Note how it follows the same overall thrust as Lovecraft’s “Dagon” (1917) without achieving anywhere like the same concision or menace. Neither does it contain either the depths of A. Merritt’s “The People of the Pit” (1918) or the heights of his Through the Dragon Glass (1917).
Cinema (Brian Niemeier): The numbers are in, and Disney’s Solo: A Star Wars Story has spectacularly let down Kathleen Kennedy and her media cheerleaders, particularly blue checkmark Twitter. The Disney shills’ excuse-making has been markedly anemic this time around. Everybody knew after The Last Jedi fell off a cliff that audiences were fed up with Kennedy’s mishandling of the franchise.
Fiction (Tokien & Fantasy): The iconic list (or at least the starting point) for a definitive bibliography of all of the titles in the Ballantine Adult Fantasy series is the one by Lin Carter which appears as “Bibliography II” in his book Imaginary Worlds, published in June 1973, itself a volume of the series. Carter lists 57 numbered volumes of the series, as published from May 1969 through May 1973. The series would officially last one further year, bringing the official total to 65 volumes.
Art (On an Underwood No. 5): The September 1931 Weird Tales had, perhaps, one of the most farcical blunders ever committed by a magazine illustrator, and it happened to one of Robert E. Howard’s most popular and prized characters, Solomon Kane. The artist was Curtis Charles Senf (C.C. Senf), who at the time, lived in Chicago and began drawing covers and interior illustrations for Weird Tales. His debut cover was the March 1927 issue. In fact, Senf did 8 of the 12 covers for Weird Tales in 1927, and 11 of the 12 covers for 1928. His numbers tapered off a little after these two years, but over-all, Senf was the artist for 45 covers at Weird Tales.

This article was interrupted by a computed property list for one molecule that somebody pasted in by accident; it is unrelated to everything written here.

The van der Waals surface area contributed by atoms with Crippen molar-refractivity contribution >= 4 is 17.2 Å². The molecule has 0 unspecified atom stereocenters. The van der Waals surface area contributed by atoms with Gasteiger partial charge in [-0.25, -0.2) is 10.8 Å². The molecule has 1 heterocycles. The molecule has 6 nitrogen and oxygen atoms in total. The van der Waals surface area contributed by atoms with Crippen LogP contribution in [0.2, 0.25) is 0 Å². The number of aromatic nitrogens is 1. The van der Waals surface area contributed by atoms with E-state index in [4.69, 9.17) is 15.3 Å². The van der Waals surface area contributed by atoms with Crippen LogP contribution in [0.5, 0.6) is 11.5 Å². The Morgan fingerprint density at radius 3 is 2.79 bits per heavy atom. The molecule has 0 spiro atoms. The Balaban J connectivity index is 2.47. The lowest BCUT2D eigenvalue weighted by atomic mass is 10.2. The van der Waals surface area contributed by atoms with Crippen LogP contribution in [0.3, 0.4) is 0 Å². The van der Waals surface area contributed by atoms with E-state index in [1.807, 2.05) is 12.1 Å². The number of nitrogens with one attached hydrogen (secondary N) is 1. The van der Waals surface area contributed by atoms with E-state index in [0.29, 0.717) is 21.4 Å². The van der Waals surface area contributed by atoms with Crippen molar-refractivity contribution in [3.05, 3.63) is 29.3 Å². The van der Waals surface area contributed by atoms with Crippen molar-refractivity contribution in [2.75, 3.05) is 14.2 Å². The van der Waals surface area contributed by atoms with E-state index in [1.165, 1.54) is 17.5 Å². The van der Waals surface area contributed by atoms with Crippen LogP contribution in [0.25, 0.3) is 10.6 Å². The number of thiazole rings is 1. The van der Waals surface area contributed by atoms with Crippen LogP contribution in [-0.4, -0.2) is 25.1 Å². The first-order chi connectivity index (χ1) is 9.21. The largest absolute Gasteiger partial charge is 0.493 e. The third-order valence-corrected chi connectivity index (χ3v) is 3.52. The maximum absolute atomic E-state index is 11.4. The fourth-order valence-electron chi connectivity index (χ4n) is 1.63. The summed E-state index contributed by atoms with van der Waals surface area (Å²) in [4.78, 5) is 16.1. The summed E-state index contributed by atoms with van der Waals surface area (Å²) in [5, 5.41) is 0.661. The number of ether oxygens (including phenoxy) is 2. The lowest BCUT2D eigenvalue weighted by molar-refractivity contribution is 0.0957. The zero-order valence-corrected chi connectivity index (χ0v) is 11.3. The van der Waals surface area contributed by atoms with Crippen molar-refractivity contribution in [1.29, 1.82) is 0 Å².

Books (DMR Books): There hasn’t been a great deal of satisfying material for the discerning sword and sorcery fan released in the past few decades. Apart from the Tolkien clones that have dominated the fantasy genre for quite a while, a large amount of books and stories written these days are either nihilistic and pointless or absurd and nonsensical. Sure, there’s some real sword and sorcery out there, but most of it is just so… mild. The settings aren’t exotic or dangerous. There’s action, but nothing that will get your blood pumping. The sorcery is more like a different kind of science rather than something eldritch and strange, let alone soul-threatening. For all the praise Robert E. Howard gets, you have to wonder how closely modern writers pay attention to his stories.
Writing (Story Hack): Learn from some of the fiction writing greats of yesteryear! This book contains 17 articles on writing, written by pulp era authors, helping you learn:
– Several methods of plotting a story
– How to make your characters memorable
– How to study your genre
– How to write a fight sequence
– Tips for revising your novel
– And much more.